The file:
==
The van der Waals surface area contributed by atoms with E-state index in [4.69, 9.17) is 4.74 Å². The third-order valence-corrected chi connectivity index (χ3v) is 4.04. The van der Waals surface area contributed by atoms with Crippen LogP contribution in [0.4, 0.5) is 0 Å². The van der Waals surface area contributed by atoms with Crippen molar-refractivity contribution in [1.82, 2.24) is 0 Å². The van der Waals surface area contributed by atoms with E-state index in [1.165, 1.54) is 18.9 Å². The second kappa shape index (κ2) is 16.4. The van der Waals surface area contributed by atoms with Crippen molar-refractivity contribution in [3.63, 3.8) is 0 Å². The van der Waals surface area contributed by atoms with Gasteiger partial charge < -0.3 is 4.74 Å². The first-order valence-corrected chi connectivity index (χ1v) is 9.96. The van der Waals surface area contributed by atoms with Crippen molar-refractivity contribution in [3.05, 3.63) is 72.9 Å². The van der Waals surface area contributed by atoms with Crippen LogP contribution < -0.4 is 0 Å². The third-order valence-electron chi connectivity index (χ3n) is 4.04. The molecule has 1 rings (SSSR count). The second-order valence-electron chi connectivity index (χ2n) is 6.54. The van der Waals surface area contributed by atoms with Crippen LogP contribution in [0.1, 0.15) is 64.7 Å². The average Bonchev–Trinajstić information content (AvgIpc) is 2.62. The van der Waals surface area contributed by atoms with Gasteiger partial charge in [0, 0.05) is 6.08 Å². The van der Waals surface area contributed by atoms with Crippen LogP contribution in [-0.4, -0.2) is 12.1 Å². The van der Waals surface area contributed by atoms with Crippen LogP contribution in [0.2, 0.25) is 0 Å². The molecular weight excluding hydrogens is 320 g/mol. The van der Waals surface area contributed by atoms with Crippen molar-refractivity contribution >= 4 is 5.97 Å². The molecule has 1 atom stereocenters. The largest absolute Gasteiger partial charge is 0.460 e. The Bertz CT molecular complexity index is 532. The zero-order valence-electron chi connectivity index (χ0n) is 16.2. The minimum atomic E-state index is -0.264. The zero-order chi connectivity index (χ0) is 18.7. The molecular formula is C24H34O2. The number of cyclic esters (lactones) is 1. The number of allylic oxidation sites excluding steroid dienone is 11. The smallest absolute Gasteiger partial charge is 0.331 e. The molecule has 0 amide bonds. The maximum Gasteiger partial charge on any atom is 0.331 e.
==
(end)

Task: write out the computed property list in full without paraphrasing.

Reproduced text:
The van der Waals surface area contributed by atoms with E-state index in [4.69, 9.17) is 4.74 Å². The third-order valence-corrected chi connectivity index (χ3v) is 4.04. The van der Waals surface area contributed by atoms with Crippen LogP contribution in [0.4, 0.5) is 0 Å². The van der Waals surface area contributed by atoms with Crippen molar-refractivity contribution in [1.82, 2.24) is 0 Å². The van der Waals surface area contributed by atoms with E-state index in [1.165, 1.54) is 18.9 Å². The second kappa shape index (κ2) is 16.4. The van der Waals surface area contributed by atoms with Crippen molar-refractivity contribution in [3.63, 3.8) is 0 Å². The van der Waals surface area contributed by atoms with Gasteiger partial charge < -0.3 is 4.74 Å². The first-order valence-corrected chi connectivity index (χ1v) is 9.96. The van der Waals surface area contributed by atoms with Crippen molar-refractivity contribution in [3.05, 3.63) is 72.9 Å². The van der Waals surface area contributed by atoms with Crippen LogP contribution < -0.4 is 0 Å². The third-order valence-electron chi connectivity index (χ3n) is 4.04. The molecule has 1 rings (SSSR count). The second-order valence-electron chi connectivity index (χ2n) is 6.54. The van der Waals surface area contributed by atoms with Crippen LogP contribution in [0.1, 0.15) is 64.7 Å². The average Bonchev–Trinajstić information content (AvgIpc) is 2.62. The van der Waals surface area contributed by atoms with Gasteiger partial charge in [0, 0.05) is 6.08 Å². The van der Waals surface area contributed by atoms with Crippen LogP contribution in [-0.4, -0.2) is 12.1 Å². The van der Waals surface area contributed by atoms with Crippen LogP contribution in [0.2, 0.25) is 0 Å². The molecular weight excluding hydrogens is 320 g/mol. The van der Waals surface area contributed by atoms with Crippen molar-refractivity contribution >= 4 is 5.97 Å². The molecule has 1 atom stereocenters. The largest absolute Gasteiger partial charge is 0.460 e. The Bertz CT molecular complexity index is 532. The zero-order valence-electron chi connectivity index (χ0n) is 16.2. The minimum atomic E-state index is -0.264. The zero-order chi connectivity index (χ0) is 18.7. The molecular formula is C24H34O2. The number of cyclic esters (lactones) is 1. The number of allylic oxidation sites excluding steroid dienone is 11. The smallest absolute Gasteiger partial charge is 0.331 e. The molecule has 0 amide bonds. The maximum Gasteiger partial charge on any atom is 0.331 e.